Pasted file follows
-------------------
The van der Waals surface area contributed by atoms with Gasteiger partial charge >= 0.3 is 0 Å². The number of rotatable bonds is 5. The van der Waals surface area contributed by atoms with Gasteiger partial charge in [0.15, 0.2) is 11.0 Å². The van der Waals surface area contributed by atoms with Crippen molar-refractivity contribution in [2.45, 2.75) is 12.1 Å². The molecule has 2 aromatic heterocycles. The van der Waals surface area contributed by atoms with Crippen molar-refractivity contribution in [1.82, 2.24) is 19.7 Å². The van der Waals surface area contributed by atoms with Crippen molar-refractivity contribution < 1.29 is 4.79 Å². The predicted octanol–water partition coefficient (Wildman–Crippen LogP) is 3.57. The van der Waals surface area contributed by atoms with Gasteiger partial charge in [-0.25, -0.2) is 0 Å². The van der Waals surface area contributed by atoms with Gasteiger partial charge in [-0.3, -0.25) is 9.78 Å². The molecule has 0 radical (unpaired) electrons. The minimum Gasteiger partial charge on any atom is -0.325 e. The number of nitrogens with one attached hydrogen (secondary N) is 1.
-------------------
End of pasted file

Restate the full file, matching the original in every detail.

The van der Waals surface area contributed by atoms with Gasteiger partial charge >= 0.3 is 0 Å². The number of rotatable bonds is 5. The van der Waals surface area contributed by atoms with Gasteiger partial charge in [0.15, 0.2) is 11.0 Å². The van der Waals surface area contributed by atoms with Crippen molar-refractivity contribution in [2.45, 2.75) is 12.1 Å². The molecule has 2 aromatic heterocycles. The van der Waals surface area contributed by atoms with Crippen molar-refractivity contribution in [1.82, 2.24) is 19.7 Å². The van der Waals surface area contributed by atoms with Crippen molar-refractivity contribution < 1.29 is 4.79 Å². The predicted octanol–water partition coefficient (Wildman–Crippen LogP) is 3.57. The van der Waals surface area contributed by atoms with Gasteiger partial charge in [-0.25, -0.2) is 0 Å². The van der Waals surface area contributed by atoms with Gasteiger partial charge in [-0.3, -0.25) is 9.78 Å². The molecule has 0 radical (unpaired) electrons. The minimum Gasteiger partial charge on any atom is -0.325 e. The number of nitrogens with one attached hydrogen (secondary N) is 1.